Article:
The Hurt Locker

As we learned with “Avatar,” hype can be a dangerous thing for a film. Sure, it will get you interested, sometimes for better and sometimes for worse, but more often than not hype sets expectations so high that no film, no matter how good, can really live up to them.

This is not one of those times.

“The Hurt Locker,” directed by Kathryn Bigelow, fully lived up to expectations. The acting, writing, directing, editing were all spectacular, and I almost feel like I’m running out of adjectives to express how pleased I was that the Best Picture winner really, really was that good (and it makes me extra happy that this little film beat the crappy behemoth).

“The Hurt Locker” manages to be a film about the Iraq War without preaching about the war; it’s about three soldiers, Sgt. 1st Class William James (Jeremy Renner), Sgt. JT Sanborn (Anthony Mackie) and Spc. Owen Eldridge (Brian Geraghty), who day-in and day-out diffuse and dispose of bombs. James comes in after their previous team leader, Staff Sgt. Matt Thompson (Guy Pearce) dies in an explosion, and immediately, James clashes with his more cautious teammates.

It’s understandable. James joins their team on Day 327. Sanborn and Eldridge have 38 days left until they can go home; for 327 days, they’ve walked away from their mission more-or-less intact. Every day for them is life and death, and they don’t want to die.

James joins their team, but he’s never really a part of the team. He’s a badass bomb tech, and he’s so consumed with the adrenaline rush of his job the he sees no need for safety (if you get the job done, how you do it doesn’t matter, right?).  James is not quite a bad guy, and Renner deftly walks the line between damaged and asshole because James is both; this war has severely messed him up, so much so that he can’t deal with real life, his wife (Evangeline Lilly) and son.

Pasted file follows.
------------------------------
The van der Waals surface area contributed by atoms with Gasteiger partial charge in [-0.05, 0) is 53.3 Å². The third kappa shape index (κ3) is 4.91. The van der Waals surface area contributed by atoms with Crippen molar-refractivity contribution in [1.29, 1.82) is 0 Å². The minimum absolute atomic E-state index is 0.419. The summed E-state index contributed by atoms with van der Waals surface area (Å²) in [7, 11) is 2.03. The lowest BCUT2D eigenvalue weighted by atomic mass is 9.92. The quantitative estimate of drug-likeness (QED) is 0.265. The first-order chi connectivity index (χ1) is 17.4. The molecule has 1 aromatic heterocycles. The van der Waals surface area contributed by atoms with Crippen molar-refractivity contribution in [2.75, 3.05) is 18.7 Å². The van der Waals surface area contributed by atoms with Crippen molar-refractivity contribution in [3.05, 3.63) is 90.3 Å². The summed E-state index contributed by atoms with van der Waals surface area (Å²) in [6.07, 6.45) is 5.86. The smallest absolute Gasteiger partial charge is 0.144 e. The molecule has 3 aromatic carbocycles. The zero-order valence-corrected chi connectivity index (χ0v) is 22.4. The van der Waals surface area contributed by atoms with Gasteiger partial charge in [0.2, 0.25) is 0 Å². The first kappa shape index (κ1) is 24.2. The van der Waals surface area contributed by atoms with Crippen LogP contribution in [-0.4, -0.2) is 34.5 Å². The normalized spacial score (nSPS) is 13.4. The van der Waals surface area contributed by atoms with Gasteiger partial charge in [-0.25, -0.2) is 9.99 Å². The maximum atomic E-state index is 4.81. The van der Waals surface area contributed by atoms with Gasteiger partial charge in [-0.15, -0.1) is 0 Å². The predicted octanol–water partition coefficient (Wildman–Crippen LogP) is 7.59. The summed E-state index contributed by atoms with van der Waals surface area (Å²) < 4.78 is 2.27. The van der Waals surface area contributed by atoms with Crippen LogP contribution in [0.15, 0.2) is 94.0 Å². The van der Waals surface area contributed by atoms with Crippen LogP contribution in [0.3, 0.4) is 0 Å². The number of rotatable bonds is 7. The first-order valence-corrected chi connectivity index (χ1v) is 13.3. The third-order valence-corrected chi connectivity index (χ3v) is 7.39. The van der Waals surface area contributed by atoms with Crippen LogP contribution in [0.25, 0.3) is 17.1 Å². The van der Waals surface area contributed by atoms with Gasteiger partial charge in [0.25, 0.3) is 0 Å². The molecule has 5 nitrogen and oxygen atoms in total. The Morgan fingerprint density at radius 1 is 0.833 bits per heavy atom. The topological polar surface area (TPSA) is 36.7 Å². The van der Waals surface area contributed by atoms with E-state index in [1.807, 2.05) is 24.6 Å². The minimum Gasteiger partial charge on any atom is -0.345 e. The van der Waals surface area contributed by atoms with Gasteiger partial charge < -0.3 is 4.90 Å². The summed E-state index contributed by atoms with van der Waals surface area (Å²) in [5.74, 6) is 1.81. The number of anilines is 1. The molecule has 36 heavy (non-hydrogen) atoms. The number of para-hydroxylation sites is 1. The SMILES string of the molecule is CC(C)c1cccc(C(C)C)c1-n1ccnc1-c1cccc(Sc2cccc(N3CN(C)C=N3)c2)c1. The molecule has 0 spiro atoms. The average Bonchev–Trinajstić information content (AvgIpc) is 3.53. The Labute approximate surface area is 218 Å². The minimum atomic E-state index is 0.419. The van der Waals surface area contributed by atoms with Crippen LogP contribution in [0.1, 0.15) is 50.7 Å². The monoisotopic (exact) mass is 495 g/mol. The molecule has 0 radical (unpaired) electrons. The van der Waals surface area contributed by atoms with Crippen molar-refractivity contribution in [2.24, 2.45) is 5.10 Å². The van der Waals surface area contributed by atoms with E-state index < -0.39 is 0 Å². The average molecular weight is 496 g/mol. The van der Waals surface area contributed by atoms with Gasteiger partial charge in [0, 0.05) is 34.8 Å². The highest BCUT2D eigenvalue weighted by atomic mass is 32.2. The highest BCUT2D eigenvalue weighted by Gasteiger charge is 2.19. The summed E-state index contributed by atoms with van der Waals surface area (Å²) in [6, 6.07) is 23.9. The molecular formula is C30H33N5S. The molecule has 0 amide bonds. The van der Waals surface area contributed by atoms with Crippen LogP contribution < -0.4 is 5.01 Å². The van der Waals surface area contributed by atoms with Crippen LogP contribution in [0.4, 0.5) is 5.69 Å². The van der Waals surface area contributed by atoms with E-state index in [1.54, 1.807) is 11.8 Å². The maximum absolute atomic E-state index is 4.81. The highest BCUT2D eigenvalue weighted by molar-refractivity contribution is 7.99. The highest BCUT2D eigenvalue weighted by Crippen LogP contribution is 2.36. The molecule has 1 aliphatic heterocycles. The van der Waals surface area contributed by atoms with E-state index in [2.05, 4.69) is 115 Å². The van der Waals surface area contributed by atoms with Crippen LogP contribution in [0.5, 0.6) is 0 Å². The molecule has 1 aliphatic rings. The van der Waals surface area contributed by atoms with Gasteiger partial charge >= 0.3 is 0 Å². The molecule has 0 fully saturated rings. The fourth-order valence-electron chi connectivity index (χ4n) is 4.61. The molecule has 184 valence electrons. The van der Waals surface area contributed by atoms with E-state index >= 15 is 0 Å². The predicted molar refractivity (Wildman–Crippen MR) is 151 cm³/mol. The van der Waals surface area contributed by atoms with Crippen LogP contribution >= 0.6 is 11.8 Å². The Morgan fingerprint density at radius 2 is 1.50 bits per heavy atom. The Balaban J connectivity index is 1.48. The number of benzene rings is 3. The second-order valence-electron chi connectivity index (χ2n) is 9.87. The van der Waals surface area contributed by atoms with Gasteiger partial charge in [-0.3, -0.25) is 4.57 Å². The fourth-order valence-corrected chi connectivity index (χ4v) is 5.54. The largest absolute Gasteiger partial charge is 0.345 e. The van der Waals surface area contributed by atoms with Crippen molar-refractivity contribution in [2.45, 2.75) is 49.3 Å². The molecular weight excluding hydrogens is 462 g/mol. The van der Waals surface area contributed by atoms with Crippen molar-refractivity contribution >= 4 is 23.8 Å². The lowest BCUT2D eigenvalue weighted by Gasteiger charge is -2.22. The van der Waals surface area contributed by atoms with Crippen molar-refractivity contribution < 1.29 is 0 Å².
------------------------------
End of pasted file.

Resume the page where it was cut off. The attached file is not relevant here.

Mackie and Geraghty are no slouches either; Mackie continually shows his character’s aggressive frustration with a man who will likely destroy the team, through death and destruction or loss of moral focus. Geraghty has somewhat of a trickier role as young soldier who doesn’t want to die, but also finds comfort in James’ badass faade (and who pays a price for his loyalty).  

The film has a good grasp on the characters, but it’s also an action film, and Bigelow knows how to shoot an action scene, from buildup to release. One of the marvels of the film is like a real-life bomb squad, the tension never leaves the screen. War is 24/7 job, and there is always another bomb (or sniper). Somewhere, there’s the wire they could miss, the hidden trigger, the countdown they don’t know about. The pace never lets up, and we get to feel what soldiers in wartime, in any unit, go through in these days of modern warfare.

I could probably keep going with my fan-girl praises, but I would like to keep a bit of my dignity in check; “The Hurt Locker” is relentlessly gripping, moving and a haunting piece of filmmaking, and I highly recommend it.

“The Hurt Locker” (2009)
Written by Mark Boal
Directed by Kathryn Bigelow
Starring: Jeremy Renner (Sgt. 1st  Class William James)

Anthony Mackie (Sgt. JT Sanborn)

 Brian Geraghty (Spc. Owen Eldridge)